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Heart Attacks Don’t Care, But We Do
February 21, 2020
Heart attacks can happen anytime, anyplace -- and to anyone. And when they do, every minute matters. After roughly a year of rigorous training and preparation, Haywood Regional Medical Center (HRMC) is better equipped than ever to offer live-saving care when and where you need it.
In December 2019 HRMC renewed its Chest Pain Center Accreditation from the American College of Cardiology (ACC) Accreditation Services. This designation underscores the hospital’s commitment to providing high quality emergency heart care close to home for the residents of Haywood County and beyond. To earn this designation, HRMC worked closely with key community partners, including local EMS and others, to enhance coordination among everyone involved in a patient’s care – from first responders to the hospital emergency department team, critical care staff to cardiac rehab.
As an accredited Chest Pain Center, HRMC has committed to a higher standard of care for emergency cardiac services, continual quality improvement in heart care, and providing the community education and resources to help keep hearts healthy.
The warning signs of heart disease
Heart disease is the leading cause of death for men and women in the United States, responsible for one in four deaths, according to the Centers for Disease Control & Prevention (CDC). But it doesn’t have to be. Through education and early treatment, heart disease can be successfully treated and, in many cases, even prevented.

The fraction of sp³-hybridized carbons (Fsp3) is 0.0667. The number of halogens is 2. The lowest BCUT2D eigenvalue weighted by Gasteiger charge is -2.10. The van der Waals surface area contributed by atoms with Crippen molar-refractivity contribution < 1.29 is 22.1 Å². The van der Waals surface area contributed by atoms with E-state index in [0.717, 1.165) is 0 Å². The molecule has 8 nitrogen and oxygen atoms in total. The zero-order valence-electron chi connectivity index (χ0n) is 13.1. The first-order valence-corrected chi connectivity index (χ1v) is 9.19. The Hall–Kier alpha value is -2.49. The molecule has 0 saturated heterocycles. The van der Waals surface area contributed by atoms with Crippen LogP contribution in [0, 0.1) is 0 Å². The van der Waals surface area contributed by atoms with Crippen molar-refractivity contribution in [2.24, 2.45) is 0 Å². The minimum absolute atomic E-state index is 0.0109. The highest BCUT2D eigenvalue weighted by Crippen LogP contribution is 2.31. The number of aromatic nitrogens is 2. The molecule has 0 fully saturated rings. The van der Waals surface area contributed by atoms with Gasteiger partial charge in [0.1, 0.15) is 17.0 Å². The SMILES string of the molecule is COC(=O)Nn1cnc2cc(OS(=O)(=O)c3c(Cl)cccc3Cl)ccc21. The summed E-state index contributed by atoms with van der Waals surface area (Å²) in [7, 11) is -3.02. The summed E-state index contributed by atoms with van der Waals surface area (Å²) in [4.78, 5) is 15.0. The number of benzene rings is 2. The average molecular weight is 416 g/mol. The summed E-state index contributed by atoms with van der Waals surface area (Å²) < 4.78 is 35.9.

Protect yourself and your loved ones by knowing the warning signs and symptoms people may experience before a heart attack:
- Chest pain or discomfort
- Upper body pain or discomfort in the arms, back, neck, jaw, or upper stomach
- Shortness of breath
- Nausea, lightheadedness, or cold sweats
While these are the primary signs of heart attack in adults, women can often experience less commons signs and symptoms, such as:
- Sharp, burning chest pain
- Fluttering in the chest (also known as arrhythmia)
- Pain in the neck, jaw, abdomen or throat
- Upper back pain
- Indigestion or heartburn
- Nausea or vomiting
- Extreme fatigue
- Upper body discomfort
- Shortness of breath
- Swelling of the feet, ankles, legs or abdomen
The good news is that everyone can lower the risk of heart disease by knowing these early signs of heart attack and practicing good preventive habits, including exercising regularly, eating a nutritious diet, avoiding smoking, and controlling your blood pressure.
If you or someone you know experiences symptoms of a heart attack, contact 911 immediately or proceed to the nearest emergency room or Accredited Chest Pain Center.
To learn more, visit us at MyHaywoodRegional.com, or schedule an appointment by calling 828.452.DOCS (8358).